## Section: Research Program

### Automated and Interactive Theorem Proving

The VeriDis team gathers experts in techniques and tools for automatic deduction and interactive theorem proving, and specialists in methods and formalisms designed for the development of trustworthy concurrent and distributed systems and algorithms. Our common objective is twofold: first, we wish to advance the state of the art in automated and interactive theorem proving, and their combinations. Second, we work on making the resulting technology available for the computer-aided verification of distributed systems and protocols. In particular, our techniques and tools are intended to support sound methods for the development of trustworthy distributed systems that scale to algorithms relevant for practical applications.

VeriDis members from Saarbrücken are developing Spass [10] , one of the leading automated theorem provers for first-order logic based on the superposition calculus [50] . The group also studies general frameworks for the combination of theories such as the locality principle [70] and automated reasoning mechanisms these induce. Finally, members of the group design effective quantifier elimination methods and decision procedures for algebraic theories, supported by their efficient implementation in the Redlog system [4] .

In a complementary approach to automated deduction, VeriDis members from Nancy work on techniques for integrating reasoners for specific theories. They develop veriT[1] , an SMT (Satisfiability Modulo Theories [52] ) solver that combines decision procedures for different fragments of first-order logic and that integrates an automatic theorem prover for full first-order logic. The veriT solver is designed to produce detailed proofs; this makes it particularly suitable as a component of a robust cooperation of deduction tools.

An important objective of this line of work is the integration of theories in automated deduction. Typical theories of interest, including fragments of arithmetic, are not expressible in first-order logic. We therefore explore efficient, modular techniques for integrating semantic and syntactic reasoning methods, develop novel combination results and techniques for quantifier instantiation. These problems are addressed from both sides, e.g. by embedding a decision procedure into the superposition framework or by allowing an SMT solver to accept axiomatizations for plug-in theories. We also develop specific decision procedures for theories such as non-linear real arithmetic that are important when reasoning about certain classes of (e.g., real-time) systems but that also have interesting applications beyond verification.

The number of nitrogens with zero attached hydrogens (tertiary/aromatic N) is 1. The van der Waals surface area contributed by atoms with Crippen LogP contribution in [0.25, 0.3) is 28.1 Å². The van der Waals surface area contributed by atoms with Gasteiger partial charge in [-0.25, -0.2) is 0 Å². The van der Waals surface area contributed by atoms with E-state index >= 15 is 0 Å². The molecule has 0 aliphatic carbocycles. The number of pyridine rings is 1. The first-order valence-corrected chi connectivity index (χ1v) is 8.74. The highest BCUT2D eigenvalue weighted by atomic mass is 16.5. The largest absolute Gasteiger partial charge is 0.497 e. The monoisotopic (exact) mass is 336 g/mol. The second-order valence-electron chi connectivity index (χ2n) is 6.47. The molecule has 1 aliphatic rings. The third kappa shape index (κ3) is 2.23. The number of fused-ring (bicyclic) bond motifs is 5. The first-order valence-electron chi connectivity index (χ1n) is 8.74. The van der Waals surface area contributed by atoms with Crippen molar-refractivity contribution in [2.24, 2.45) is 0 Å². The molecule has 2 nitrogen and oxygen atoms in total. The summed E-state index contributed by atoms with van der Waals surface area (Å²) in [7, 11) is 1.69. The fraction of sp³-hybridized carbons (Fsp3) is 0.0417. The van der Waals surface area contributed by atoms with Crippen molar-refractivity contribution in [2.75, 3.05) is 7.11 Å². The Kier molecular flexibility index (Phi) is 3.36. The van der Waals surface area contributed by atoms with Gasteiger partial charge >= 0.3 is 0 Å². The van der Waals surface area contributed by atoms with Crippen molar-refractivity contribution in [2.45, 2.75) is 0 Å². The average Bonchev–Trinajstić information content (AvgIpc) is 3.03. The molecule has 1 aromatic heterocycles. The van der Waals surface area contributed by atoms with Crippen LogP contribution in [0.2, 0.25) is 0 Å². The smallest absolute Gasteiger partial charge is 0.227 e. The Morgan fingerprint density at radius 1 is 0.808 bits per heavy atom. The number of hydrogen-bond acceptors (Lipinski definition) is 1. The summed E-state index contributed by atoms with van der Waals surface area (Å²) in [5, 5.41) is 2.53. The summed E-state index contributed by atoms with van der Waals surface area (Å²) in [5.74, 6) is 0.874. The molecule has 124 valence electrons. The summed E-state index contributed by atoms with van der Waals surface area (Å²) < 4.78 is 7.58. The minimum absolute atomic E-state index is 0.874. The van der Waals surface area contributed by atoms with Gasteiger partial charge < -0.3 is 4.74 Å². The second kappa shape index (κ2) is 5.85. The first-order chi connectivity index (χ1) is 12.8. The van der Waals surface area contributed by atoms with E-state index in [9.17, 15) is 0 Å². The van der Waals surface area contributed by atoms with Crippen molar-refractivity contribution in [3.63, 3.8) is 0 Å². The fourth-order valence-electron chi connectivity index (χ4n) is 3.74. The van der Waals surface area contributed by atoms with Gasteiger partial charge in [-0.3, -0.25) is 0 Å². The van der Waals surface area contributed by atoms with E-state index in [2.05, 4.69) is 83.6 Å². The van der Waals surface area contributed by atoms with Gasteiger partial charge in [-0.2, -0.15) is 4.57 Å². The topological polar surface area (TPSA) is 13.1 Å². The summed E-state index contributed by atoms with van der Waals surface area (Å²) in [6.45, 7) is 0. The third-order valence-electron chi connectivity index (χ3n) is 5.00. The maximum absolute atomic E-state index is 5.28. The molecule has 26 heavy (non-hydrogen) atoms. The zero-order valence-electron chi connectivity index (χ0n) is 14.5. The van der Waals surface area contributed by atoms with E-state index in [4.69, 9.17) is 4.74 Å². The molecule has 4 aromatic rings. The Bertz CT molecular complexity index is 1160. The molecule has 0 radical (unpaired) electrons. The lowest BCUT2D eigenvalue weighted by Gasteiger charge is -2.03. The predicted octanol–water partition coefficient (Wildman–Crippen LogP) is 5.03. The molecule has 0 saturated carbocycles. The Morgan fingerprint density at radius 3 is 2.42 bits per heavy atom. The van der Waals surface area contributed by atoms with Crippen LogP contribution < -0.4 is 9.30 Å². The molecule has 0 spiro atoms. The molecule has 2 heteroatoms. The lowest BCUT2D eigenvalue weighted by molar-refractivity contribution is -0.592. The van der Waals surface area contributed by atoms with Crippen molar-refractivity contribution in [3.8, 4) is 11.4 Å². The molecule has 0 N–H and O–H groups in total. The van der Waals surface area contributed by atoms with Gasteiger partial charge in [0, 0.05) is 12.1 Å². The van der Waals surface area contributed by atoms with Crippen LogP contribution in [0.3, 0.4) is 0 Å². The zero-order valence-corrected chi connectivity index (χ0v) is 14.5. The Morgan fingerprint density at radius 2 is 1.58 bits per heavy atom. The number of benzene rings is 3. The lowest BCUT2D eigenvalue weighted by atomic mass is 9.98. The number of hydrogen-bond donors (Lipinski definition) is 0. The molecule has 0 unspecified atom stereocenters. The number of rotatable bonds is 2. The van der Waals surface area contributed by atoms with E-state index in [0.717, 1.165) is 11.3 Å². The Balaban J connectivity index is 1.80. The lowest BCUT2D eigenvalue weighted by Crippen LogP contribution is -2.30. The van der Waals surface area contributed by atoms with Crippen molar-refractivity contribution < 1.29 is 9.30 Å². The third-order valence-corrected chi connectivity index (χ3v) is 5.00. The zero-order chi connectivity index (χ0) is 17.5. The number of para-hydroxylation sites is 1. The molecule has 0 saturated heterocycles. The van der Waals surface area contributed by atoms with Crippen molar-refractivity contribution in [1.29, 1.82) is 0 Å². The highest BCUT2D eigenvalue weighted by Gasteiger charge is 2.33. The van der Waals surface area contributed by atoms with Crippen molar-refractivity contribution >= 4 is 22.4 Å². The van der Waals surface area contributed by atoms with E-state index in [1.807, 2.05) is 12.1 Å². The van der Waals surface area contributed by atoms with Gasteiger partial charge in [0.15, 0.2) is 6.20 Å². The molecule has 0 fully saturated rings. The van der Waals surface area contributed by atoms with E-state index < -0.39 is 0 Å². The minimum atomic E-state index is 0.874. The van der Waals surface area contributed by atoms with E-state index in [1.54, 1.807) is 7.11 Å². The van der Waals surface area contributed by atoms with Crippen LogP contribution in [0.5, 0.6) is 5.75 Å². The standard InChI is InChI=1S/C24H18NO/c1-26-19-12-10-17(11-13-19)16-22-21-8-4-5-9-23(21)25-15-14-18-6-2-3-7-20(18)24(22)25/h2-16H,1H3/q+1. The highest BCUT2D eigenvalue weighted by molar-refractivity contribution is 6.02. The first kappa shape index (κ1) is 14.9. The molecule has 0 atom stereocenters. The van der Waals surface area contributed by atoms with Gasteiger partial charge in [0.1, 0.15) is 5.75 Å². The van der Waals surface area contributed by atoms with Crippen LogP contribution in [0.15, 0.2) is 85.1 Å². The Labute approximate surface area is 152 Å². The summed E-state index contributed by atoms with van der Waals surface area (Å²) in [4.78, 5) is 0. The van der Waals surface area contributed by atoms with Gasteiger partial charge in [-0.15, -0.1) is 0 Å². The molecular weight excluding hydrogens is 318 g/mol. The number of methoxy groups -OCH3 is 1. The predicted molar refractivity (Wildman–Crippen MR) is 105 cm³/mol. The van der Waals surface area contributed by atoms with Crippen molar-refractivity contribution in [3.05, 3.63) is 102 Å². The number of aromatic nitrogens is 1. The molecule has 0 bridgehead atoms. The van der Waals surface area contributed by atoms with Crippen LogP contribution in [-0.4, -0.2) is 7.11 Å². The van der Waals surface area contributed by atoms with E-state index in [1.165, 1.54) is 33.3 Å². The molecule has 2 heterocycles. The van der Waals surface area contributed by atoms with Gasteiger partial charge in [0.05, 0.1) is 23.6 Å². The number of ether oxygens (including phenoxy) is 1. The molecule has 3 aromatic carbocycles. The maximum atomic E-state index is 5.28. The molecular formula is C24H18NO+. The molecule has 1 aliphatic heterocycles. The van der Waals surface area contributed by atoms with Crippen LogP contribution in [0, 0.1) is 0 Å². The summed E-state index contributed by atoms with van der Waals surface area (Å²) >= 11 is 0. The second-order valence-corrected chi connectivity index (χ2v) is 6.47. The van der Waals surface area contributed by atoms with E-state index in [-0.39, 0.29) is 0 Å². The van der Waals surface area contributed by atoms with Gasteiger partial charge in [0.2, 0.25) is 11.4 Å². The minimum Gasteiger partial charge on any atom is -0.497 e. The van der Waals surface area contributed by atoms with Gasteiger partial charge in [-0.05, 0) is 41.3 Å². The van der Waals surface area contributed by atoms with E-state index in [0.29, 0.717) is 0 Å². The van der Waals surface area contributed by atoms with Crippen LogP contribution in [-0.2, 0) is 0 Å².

We rely on interactive theorem provers for reasoning about specifications at a
high level of abstraction when fully automatic verification is not (yet)
feasible. An interactive proof platform should help verification engineers lay
out the proof structure at a sufficiently high level of abstraction; powerful
automatic plug-ins should then discharge the resulting proof steps. Members of
VeriDis have ample experience in the specification and subsequent
machine-assisted, interactive verification of algorithms. In particular, we
participate in a project at the joint MSR-Inria Centre in Saclay on the
development of methods and tools for the formal proof of TLA^{+} [64] specifications. Our prover relies on a declarative
proof language, and calls upon several automatic backends
[3] . Trust in the correctness of the overall
proof can be ensured when the backends provide justifications that can be
checked by the trusted kernel of a proof assistant. During the development of
a proof, most obligations that are passed to the prover actually fail – for
example, because necessary information is not present in the context or
because the invariant is too weak, and we are interested in explaining failed
proof attempts to the user, in particular through the construction of
counter-models.